Yesterday I've stumbled upon a very surprising bug in some Python 2 code,
related to the use of the
__del__ method in a vendor library we employ at work.
Here is some minimal code that reproduces the issue I met:
class MyClass: def __init__(self): raise RuntimeError('Woops') def __del__(self): try: raise_recursion_error() except RuntimeError: print('Recursion error caught') def raise_recursion_error(): raise_recursion_error() MyClass()
What do you think will happen ? Take a moment to make a guess.
If you execute this code, you will witness a never-ending repetition of the
Recursion error caught message in your terminal.
Interestingly, if we replace the recursion error by a simple
RuntimeError, the problem vanishes !
I don't quite understand why this recursion error, despite being caught, causes this strange behaviour.
Somehow I think the
catch does not "entirely" suppress the exception,
and that it still bubbles up "enough" to cause the Python interpreter to call
If you remove the
raise_recursion_error(), you'll get the same behaviour, with a different message:
Exception RuntimeError: 'maximum recursion depth exceeded' in <bound method MyClass.__del__ of <__main__.MyClass instance at 0x6ffffebd758>> ignored
This kind of "exception ignored" messages disappeared in Python 3, which handles this case very smoothly, by halting immediately and displaying this:
Traceback (most recent call last): File "del_recurse_infinite_loop.py", line 36, in <module> MyClass() File "del_recurse_infinite_loop.py", line 24, in __init__ raise RuntimeError('Woops') RuntimeError: Woops Recursion error caught
In the real world code where I saw this behaviour, the recursion error was due to a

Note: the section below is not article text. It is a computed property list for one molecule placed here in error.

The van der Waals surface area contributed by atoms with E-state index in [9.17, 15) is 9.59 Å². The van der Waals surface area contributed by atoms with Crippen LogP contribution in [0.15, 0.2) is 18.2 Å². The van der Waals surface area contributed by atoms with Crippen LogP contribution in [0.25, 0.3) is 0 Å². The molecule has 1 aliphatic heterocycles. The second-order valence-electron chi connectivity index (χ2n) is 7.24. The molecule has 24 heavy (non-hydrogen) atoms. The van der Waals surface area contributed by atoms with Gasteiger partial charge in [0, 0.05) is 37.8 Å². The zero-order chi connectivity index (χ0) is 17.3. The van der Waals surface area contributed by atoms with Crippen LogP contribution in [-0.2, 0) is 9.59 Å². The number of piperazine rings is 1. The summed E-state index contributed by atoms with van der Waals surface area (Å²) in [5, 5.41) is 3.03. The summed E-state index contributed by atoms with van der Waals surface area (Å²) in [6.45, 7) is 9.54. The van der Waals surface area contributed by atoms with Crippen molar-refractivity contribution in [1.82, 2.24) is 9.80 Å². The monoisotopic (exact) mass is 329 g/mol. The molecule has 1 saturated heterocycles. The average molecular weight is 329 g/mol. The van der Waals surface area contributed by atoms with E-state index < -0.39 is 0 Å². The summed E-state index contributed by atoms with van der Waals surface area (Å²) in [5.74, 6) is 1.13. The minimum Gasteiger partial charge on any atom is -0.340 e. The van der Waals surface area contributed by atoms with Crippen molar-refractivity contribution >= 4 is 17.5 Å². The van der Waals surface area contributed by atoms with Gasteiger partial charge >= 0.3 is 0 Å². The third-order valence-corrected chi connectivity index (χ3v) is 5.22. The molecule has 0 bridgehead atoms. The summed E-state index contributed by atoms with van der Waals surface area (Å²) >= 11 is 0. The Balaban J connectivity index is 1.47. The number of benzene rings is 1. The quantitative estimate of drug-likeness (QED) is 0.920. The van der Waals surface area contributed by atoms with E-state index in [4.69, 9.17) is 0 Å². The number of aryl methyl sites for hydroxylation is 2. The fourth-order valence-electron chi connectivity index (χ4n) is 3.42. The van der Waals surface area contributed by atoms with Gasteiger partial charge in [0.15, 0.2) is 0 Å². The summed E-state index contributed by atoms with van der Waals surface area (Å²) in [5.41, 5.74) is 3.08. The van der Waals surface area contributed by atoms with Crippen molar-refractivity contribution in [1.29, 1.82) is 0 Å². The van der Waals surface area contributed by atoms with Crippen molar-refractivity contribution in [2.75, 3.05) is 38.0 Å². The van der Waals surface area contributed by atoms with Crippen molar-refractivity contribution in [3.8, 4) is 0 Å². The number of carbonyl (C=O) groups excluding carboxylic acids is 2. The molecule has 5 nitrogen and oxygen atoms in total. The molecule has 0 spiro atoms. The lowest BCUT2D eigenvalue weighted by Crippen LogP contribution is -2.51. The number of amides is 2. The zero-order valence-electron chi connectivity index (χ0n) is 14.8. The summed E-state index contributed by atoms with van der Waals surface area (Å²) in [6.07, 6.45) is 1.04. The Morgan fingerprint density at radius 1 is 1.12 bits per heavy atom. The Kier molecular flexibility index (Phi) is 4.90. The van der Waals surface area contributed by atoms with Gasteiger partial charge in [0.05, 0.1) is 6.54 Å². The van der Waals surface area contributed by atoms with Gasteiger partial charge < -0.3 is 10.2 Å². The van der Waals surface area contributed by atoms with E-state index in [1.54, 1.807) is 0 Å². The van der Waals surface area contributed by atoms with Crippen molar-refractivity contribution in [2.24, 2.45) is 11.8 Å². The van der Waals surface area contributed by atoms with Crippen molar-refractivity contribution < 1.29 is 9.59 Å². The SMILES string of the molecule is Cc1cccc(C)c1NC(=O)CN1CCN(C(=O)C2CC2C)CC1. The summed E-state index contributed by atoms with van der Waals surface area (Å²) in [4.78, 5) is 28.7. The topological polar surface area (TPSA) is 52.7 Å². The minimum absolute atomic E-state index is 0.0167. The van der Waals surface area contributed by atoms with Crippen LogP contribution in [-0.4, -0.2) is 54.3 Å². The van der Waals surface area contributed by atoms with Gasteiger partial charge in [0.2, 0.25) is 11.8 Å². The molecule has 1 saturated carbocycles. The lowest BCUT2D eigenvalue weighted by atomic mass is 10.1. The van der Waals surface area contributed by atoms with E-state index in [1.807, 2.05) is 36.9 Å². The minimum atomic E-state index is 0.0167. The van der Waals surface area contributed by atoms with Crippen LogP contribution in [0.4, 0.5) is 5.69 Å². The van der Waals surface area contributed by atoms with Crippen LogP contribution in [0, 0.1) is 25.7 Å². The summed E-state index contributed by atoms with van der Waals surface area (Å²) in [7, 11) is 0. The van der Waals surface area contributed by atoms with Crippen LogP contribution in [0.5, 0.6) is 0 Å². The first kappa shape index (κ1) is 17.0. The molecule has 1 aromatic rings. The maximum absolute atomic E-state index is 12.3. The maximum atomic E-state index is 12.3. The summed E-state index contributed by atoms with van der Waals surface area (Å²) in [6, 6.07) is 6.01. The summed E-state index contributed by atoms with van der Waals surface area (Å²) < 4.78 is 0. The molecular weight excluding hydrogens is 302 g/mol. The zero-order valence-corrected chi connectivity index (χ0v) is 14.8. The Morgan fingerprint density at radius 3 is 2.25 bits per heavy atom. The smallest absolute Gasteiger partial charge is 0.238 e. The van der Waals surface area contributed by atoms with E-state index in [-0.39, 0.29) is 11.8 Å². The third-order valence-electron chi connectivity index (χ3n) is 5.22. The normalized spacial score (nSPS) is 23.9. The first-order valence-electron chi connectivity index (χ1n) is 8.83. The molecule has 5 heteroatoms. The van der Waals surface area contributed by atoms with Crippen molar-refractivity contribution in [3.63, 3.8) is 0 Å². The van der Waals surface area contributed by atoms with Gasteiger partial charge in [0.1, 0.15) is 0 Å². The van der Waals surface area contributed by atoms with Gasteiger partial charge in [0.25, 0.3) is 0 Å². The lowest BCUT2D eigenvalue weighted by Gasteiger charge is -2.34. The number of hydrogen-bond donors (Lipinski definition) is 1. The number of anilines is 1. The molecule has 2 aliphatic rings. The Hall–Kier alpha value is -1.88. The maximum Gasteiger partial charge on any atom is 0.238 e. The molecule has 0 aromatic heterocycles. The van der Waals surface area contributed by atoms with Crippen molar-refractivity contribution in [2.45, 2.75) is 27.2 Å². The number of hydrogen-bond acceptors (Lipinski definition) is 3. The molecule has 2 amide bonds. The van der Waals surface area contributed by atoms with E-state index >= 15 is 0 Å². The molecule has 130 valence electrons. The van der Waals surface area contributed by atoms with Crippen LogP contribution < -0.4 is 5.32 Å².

__getattr__ method calling itself.
The following class presents the same behaviour:
class MyClass: def __init__(self): raise RuntimeError('Woops') def __del__(self): try: self.foo() except RuntimeError: print('Recursion error caught') def __getattr__(self, name): return self.uninitialized_attribute
Not also that in its original form, I wasn't even able to stop the process with CTRL+C !
KeyboardInterrupt exceptions were ignored.
My key takeaways from this painful deep dive:
- Python 3 is safer than Python 2
- recursion error are a special breed of
RuntimeError, and are sometimes handled differently in Python 2 (even if they are not identified by a named subclass)
- a typo in the code of a
__getattr__method can lead to infinite recursion
- stay away from
I'm not the first to warn about the
__del__ method by the way:
- Python Gotchas 1: del is not the opposite of init
- Python destructor drawbacks
- An Interesting Fact About The Python Garbage Collector
This last one even mentions that it can generate memory leaks.
Let me know in the comments section if ever you have more information to explain this strange quirk !